What it cannot do is convey the flavour of a man whose expression permanently hints at worse to come. Search that soppy, smirky face during an interview, and it appears to be saying, “I know you’re asking me about the £33m to Eurotunnel, but I’m pretty sure I did something else this morning that will cost £179m.”

Michael Portillo calls Chris Grayling 'most incompetent minister of all-time'

If ever he parlays his US celebrity into a recording career, it barely needs stating that his debut single will be a cover of Britney Spears’ “Oops!... I Did It Again”. But it is of course as a slapstick comic that he has the more obviously glittering future.

He’s the Norman Wisdom of politics, screwing up relentlessly, and endlessly forgiven by the Mrs Grimsdale of Downing Street.

Wisdom never cracked the USA. He was popular across the globe, from China to Chile, and a national hero in Albania. But he was never a household name in Utah, Hawaii and Maine.

If it seems an injustice that Grayling has managed in a few years what Little Norman couldn’t in half a century, there’s no accounting for quixotic national tastes.

The French gave Jerry Lewis the legion d'honneur, but however unfair the instant stardom might seem, his colleagues won’t risk alienating him by showing their envy. So long as he survives – he could insert a vacuum cleaner nozzle into his rectum at the Cenotaph on Remembrance Sunday, and still retain the PM’s full confidence – he is a god-given lightning rod for the marginally less imbecilic.

Where would Gavin Williamson be without him? The pipsqueak defence secretary contrived to kibosh Philip Hammond’s trade talks trip to China by threatening to send an aircraft carrier to the South China Sea. That the relevant ship hasn’t been built yet reminds me of someone. I just can’t put my finger on who.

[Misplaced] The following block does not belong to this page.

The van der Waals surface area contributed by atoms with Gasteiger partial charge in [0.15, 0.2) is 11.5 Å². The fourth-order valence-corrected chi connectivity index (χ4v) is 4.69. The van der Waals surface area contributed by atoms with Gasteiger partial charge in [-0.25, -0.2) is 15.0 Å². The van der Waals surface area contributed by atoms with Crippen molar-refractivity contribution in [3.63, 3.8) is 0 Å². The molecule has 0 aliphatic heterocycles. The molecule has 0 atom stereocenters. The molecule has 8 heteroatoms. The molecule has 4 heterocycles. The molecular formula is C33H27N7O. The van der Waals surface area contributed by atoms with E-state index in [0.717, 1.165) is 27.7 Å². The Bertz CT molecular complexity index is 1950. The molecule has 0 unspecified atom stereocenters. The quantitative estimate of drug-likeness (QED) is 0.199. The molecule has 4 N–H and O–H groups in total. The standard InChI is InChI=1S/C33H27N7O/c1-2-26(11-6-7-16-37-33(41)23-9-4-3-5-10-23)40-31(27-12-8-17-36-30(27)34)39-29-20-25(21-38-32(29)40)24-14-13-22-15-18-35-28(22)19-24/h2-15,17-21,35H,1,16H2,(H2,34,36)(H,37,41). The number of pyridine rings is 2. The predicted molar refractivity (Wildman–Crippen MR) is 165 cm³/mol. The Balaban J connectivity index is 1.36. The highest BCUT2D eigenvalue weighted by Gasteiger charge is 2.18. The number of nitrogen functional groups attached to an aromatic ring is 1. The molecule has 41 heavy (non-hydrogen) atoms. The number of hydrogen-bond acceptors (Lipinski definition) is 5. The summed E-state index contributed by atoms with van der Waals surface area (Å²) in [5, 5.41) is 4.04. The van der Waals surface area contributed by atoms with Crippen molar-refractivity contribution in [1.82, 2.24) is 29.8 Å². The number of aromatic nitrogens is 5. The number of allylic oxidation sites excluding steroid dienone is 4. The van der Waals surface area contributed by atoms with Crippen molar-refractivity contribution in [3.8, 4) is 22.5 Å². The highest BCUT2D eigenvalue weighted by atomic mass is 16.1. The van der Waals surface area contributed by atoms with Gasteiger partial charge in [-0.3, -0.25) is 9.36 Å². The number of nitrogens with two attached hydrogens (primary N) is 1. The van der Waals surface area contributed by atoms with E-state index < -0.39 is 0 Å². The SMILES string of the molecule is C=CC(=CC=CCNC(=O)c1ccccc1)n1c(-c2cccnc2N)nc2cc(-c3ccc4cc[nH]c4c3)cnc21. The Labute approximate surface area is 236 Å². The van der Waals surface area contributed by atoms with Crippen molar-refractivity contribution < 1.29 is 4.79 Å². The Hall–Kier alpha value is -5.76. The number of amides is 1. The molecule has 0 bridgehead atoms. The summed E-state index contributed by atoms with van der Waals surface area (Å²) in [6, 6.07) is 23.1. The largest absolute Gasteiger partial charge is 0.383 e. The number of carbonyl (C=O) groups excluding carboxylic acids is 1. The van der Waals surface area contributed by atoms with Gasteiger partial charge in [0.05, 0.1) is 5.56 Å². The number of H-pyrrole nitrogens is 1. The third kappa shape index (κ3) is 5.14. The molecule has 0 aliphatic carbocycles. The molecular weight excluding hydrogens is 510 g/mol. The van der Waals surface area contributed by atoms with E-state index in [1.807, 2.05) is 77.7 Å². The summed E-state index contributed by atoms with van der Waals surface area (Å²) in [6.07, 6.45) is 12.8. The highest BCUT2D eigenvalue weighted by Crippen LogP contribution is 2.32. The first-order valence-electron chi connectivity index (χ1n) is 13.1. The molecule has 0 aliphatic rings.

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As long as Grayling remains, Williamson and the rest of the idiocracy have cover. So the concern for them, as for us all, is that the new mega stardom will make him a political James Corden. Any minute now, he might leave for the States.

Donald Trump will have read about Failing Grayling in what he calls the “Failing New York Times”. He’ll appreciate how perfectly Grayling would fit into his cabinet alongside Rick Perry, the energy secretary who doesn’t believe in man-made climate change; who as a candidate in 2011 couldn’t recall which three government departments (one being energy) he’d axe as president, and filled the brain-freeze gap with “Oops!”.

He and Grayling could reprise the Britney number as a duet, or even as a trio with Betsy Devos, the education secretary who once proposed that school staff should be armed in case of “potential grizzlies”.

This prospect in mind, it would be folly to take him for granted. On no account fall into the classic Joni Mitchell trap. If he goes, don’t dare say you didn’t know what you had till it went. Know exactly what you’ve got. Now that America knows it too, relish every precious moment in the fear that he may have just become too big for li’l ol’ us.